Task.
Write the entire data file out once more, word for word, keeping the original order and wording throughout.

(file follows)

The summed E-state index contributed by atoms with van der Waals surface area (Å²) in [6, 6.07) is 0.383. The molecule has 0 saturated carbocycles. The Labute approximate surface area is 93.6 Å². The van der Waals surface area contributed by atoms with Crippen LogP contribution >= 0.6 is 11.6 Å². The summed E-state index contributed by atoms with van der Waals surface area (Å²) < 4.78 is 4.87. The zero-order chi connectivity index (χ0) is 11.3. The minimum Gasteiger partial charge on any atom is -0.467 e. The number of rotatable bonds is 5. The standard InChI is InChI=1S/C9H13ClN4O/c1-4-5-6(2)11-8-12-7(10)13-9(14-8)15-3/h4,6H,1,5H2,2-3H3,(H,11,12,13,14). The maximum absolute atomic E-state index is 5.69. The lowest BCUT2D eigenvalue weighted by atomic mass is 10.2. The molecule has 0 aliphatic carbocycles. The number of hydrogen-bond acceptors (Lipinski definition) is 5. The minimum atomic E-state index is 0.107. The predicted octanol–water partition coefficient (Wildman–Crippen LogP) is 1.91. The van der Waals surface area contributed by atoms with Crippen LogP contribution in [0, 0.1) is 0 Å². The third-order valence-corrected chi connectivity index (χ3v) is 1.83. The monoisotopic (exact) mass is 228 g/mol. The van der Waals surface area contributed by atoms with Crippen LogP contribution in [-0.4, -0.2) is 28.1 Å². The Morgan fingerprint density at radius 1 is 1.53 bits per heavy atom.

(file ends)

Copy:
The summed E-state index contributed by atoms with van der Waals surface area (Å²) in [6, 6.07) is 0.383. The molecule has 0 saturated carbocycles. The Labute approximate surface area is 93.6 Å². The van der Waals surface area contributed by atoms with Crippen LogP contribution >= 0.6 is 11.6 Å². The summed E-state index contributed by atoms with van der Waals surface area (Å²) < 4.78 is 4.87. The zero-order chi connectivity index (χ0) is 11.3. The minimum Gasteiger partial charge on any atom is -0.467 e. The number of rotatable bonds is 5. The standard InChI is InChI=1S/C9H13ClN4O/c1-4-5-6(2)11-8-12-7(10)13-9(14-8)15-3/h4,6H,1,5H2,2-3H3,(H,11,12,13,14). The maximum absolute atomic E-state index is 5.69. The lowest BCUT2D eigenvalue weighted by atomic mass is 10.2. The molecule has 0 aliphatic carbocycles. The number of hydrogen-bond acceptors (Lipinski definition) is 5. The minimum atomic E-state index is 0.107. The predicted octanol–water partition coefficient (Wildman–Crippen LogP) is 1.91. The van der Waals surface area contributed by atoms with Crippen LogP contribution in [0, 0.1) is 0 Å². The third-order valence-corrected chi connectivity index (χ3v) is 1.83. The monoisotopic (exact) mass is 228 g/mol. The van der Waals surface area contributed by atoms with Crippen LogP contribution in [-0.4, -0.2) is 28.1 Å². The Morgan fingerprint density at radius 1 is 1.53 bits per heavy atom.